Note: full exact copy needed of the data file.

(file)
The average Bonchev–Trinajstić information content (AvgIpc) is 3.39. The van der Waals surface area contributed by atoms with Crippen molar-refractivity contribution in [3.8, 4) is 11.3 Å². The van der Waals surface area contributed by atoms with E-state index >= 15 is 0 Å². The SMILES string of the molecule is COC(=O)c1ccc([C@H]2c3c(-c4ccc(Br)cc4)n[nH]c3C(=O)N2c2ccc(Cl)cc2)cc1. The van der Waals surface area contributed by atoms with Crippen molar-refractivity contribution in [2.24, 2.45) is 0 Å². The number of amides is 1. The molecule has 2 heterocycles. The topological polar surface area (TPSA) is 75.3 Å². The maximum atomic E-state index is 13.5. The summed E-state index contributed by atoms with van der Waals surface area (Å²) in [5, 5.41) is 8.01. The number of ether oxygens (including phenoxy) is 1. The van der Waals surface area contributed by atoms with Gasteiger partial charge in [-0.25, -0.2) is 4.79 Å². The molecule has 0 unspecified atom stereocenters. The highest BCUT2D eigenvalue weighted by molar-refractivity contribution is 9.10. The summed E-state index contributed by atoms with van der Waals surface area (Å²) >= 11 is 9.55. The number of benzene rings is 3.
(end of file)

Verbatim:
The average Bonchev–Trinajstić information content (AvgIpc) is 3.39. The van der Waals surface area contributed by atoms with Crippen molar-refractivity contribution in [3.8, 4) is 11.3 Å². The van der Waals surface area contributed by atoms with E-state index >= 15 is 0 Å². The SMILES string of the molecule is COC(=O)c1ccc([C@H]2c3c(-c4ccc(Br)cc4)n[nH]c3C(=O)N2c2ccc(Cl)cc2)cc1. The van der Waals surface area contributed by atoms with Crippen molar-refractivity contribution in [2.24, 2.45) is 0 Å². The number of amides is 1. The molecule has 2 heterocycles. The topological polar surface area (TPSA) is 75.3 Å². The maximum atomic E-state index is 13.5. The summed E-state index contributed by atoms with van der Waals surface area (Å²) in [5, 5.41) is 8.01. The number of ether oxygens (including phenoxy) is 1. The van der Waals surface area contributed by atoms with Gasteiger partial charge in [-0.25, -0.2) is 4.79 Å². The molecule has 0 unspecified atom stereocenters. The highest BCUT2D eigenvalue weighted by molar-refractivity contribution is 9.10. The summed E-state index contributed by atoms with van der Waals surface area (Å²) >= 11 is 9.55. The number of benzene rings is 3.